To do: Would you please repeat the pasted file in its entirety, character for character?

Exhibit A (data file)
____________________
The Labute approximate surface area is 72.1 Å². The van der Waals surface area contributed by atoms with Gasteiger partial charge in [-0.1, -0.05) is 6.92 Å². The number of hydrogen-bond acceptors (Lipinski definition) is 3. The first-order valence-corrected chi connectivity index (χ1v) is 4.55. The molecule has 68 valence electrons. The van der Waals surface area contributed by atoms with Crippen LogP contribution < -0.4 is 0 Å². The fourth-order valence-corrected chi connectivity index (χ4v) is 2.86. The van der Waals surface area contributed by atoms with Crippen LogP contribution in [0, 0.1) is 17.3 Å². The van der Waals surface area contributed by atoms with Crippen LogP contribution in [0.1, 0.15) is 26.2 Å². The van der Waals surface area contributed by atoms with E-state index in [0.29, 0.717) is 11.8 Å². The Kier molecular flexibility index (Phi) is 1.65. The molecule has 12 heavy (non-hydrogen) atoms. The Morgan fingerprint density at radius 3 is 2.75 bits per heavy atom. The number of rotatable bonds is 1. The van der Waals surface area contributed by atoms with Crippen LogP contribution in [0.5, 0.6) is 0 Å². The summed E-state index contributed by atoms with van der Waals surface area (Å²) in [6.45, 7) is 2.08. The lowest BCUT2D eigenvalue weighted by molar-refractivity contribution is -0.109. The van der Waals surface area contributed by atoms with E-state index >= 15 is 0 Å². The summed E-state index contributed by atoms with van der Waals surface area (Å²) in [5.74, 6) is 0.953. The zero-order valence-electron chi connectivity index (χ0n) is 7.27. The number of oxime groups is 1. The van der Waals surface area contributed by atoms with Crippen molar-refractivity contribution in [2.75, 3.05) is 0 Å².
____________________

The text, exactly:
The Labute approximate surface area is 72.1 Å². The van der Waals surface area contributed by atoms with Gasteiger partial charge in [-0.1, -0.05) is 6.92 Å². The number of hydrogen-bond acceptors (Lipinski definition) is 3. The first-order valence-corrected chi connectivity index (χ1v) is 4.55. The molecule has 68 valence electrons. The van der Waals surface area contributed by atoms with Crippen LogP contribution < -0.4 is 0 Å². The fourth-order valence-corrected chi connectivity index (χ4v) is 2.86. The van der Waals surface area contributed by atoms with Crippen LogP contribution in [0, 0.1) is 17.3 Å². The van der Waals surface area contributed by atoms with Crippen LogP contribution in [0.1, 0.15) is 26.2 Å². The van der Waals surface area contributed by atoms with E-state index in [0.29, 0.717) is 11.8 Å². The Kier molecular flexibility index (Phi) is 1.65. The molecule has 12 heavy (non-hydrogen) atoms. The Morgan fingerprint density at radius 3 is 2.75 bits per heavy atom. The number of rotatable bonds is 1. The van der Waals surface area contributed by atoms with Crippen LogP contribution in [0.5, 0.6) is 0 Å². The summed E-state index contributed by atoms with van der Waals surface area (Å²) in [6.45, 7) is 2.08. The lowest BCUT2D eigenvalue weighted by molar-refractivity contribution is -0.109. The van der Waals surface area contributed by atoms with E-state index >= 15 is 0 Å². The summed E-state index contributed by atoms with van der Waals surface area (Å²) in [5.74, 6) is 0.953. The zero-order valence-electron chi connectivity index (χ0n) is 7.27. The number of oxime groups is 1. The van der Waals surface area contributed by atoms with Crippen molar-refractivity contribution in [2.75, 3.05) is 0 Å².